So we know Einstein had a great friend and helper Marcel Grossmann.

Read more: http://www-history.mcs.st-andrews.ac.uk/Biographies/Grossmann.html

In August 1912, Einstein arrived back at the Eidgenössische Technische Hochschule in Zürich having been appointed to the chair of theoretical physics. He was struggling to extend his special theory of relativity to include gravitation and immediately began collaborating with his old friend Grossmann. It was Grossmann who pointed out to him the relevance to general relativity of the tensor calculus which had been proposed by Elwin Bruno Christoffel in 1864, and developed by Gregorio Ricci-Curbastro and Tullio Levi-Civita around 1901. Einstein, who previously had played down the importance of mathematics, was quickly convinced by Grossmann’s expert explanations. Einstein wrote to Arnold Sommerfeld on 29 October 1912:-

*I am now working exclusively on the gravitation problem and believe that I can overcome all difficulties with the help of a mathematician friend of mine here *[*Marcel Grossmann*]*. But one thing is certain: never before in my life have I toiled any where near as much, and I have gained enormous respect for mathematics, whose more subtle parts I considered until now, in my ignorance, as pure luxury. Compared with this problem, the original theory of relativity is child’s play.*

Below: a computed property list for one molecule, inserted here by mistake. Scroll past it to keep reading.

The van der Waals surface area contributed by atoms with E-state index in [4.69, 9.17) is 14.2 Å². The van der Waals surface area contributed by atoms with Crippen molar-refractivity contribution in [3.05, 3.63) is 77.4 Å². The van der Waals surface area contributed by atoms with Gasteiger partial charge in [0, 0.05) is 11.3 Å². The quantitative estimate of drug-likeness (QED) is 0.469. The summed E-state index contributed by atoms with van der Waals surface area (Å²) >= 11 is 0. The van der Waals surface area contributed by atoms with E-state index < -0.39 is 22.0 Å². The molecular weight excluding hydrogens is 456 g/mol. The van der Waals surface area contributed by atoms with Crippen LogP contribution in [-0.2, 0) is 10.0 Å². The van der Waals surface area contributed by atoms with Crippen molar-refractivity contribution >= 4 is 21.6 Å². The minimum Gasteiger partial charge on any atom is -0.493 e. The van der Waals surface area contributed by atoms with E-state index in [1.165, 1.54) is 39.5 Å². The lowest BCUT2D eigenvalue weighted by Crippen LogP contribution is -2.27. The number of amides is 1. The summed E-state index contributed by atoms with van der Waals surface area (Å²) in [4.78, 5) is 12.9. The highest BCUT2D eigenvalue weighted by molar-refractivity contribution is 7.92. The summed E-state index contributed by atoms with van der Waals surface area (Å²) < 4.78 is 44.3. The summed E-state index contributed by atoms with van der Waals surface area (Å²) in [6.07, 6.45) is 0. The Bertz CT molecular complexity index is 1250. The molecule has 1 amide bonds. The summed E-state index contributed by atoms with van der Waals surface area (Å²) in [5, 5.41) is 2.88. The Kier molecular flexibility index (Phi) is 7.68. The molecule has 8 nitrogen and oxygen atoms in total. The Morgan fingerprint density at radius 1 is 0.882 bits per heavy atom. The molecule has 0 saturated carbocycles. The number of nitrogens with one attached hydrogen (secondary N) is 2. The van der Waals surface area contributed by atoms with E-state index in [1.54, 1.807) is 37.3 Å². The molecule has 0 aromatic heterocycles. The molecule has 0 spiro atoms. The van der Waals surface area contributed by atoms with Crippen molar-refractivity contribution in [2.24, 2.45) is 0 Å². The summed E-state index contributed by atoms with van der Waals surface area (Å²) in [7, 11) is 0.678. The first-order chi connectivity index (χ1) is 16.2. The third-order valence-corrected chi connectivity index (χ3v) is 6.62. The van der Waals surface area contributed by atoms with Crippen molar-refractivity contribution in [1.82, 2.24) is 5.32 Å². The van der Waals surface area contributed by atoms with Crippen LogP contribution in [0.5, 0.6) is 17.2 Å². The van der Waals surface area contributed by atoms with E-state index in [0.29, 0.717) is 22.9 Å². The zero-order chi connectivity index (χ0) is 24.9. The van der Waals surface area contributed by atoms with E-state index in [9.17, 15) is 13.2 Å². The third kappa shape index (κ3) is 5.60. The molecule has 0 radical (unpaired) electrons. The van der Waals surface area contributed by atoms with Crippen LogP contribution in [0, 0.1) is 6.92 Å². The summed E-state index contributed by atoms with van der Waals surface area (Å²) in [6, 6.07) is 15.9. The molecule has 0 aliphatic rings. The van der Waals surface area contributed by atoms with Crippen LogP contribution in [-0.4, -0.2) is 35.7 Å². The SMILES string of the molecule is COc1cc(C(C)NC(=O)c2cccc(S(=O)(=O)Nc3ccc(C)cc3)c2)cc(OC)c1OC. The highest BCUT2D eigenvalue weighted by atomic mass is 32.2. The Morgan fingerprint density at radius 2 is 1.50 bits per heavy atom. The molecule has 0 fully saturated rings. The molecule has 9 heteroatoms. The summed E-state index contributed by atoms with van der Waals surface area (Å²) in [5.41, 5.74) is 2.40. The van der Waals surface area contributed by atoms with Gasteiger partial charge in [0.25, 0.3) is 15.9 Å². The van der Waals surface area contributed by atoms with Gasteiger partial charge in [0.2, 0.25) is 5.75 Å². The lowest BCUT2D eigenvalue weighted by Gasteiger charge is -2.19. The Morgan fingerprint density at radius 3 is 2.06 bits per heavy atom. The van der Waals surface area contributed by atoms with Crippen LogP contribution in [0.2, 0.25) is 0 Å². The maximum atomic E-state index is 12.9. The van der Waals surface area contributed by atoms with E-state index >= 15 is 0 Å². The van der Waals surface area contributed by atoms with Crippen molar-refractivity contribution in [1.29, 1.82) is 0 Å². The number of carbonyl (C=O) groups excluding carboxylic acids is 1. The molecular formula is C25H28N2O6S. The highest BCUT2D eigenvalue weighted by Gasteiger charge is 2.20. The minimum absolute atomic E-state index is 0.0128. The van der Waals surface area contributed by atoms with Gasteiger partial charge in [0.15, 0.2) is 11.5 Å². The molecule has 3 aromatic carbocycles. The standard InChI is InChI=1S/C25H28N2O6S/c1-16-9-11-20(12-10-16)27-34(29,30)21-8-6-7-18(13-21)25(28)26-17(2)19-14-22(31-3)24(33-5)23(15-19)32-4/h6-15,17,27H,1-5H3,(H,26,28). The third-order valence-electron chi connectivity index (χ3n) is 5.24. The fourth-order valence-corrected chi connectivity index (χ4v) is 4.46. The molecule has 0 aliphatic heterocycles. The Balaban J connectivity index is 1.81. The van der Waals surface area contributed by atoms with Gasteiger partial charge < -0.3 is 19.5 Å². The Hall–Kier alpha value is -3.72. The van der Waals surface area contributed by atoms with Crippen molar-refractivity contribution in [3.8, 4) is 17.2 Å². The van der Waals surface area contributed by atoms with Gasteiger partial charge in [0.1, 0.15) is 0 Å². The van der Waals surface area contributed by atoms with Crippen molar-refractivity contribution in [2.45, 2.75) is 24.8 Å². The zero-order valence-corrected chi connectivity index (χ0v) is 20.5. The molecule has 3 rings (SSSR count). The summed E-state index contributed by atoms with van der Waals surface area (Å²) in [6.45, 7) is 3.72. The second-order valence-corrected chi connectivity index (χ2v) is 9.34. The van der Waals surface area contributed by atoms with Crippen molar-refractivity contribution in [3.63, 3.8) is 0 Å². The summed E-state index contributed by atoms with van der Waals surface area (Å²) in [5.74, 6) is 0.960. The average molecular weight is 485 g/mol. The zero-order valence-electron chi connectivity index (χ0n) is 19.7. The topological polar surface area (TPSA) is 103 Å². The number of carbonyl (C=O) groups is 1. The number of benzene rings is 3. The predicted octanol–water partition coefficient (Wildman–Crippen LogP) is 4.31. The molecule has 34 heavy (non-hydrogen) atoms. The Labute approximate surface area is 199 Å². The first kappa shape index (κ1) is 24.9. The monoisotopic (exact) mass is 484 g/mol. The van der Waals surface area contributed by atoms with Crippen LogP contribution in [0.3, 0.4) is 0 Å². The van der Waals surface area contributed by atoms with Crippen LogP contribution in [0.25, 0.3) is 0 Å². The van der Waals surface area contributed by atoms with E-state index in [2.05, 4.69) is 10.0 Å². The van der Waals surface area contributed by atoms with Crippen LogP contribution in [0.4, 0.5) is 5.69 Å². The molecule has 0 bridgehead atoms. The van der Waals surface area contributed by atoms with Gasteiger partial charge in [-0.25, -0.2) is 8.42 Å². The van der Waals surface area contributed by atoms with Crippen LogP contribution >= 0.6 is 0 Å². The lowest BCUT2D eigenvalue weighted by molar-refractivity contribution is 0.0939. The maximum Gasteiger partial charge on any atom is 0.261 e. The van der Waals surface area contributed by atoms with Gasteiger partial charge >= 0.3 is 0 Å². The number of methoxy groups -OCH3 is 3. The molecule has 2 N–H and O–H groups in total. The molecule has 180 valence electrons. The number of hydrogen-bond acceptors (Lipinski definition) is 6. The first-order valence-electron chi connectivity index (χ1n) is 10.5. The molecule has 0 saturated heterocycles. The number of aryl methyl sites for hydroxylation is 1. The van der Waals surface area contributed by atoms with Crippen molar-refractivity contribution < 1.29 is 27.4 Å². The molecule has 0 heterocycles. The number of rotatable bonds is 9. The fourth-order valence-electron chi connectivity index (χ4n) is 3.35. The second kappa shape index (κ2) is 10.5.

Special honour is Given to Marcel:

Finally we should mention the honour given to Marcel Grossmann by naming the series of conferences, the Marcel Grossmann Meetings (on Recent Developments in Theoretical and Experimental General Relativity, Gravitation, and Relativistic Field Theories). These conferences, begun in 1975, are international meetings held every three years, which provide opportunities for discussing recent advances in gravitation, general relativity and relativistic field theories. They emphasise mathematical foundations, physical predictions and experimental tests.

Here he acknowledged Grossman in his notebook:

http://www.pitt.edu/~jdnorton/teaching/GR&Grav_2007/Einstein’s_Zurich_Notebook.html

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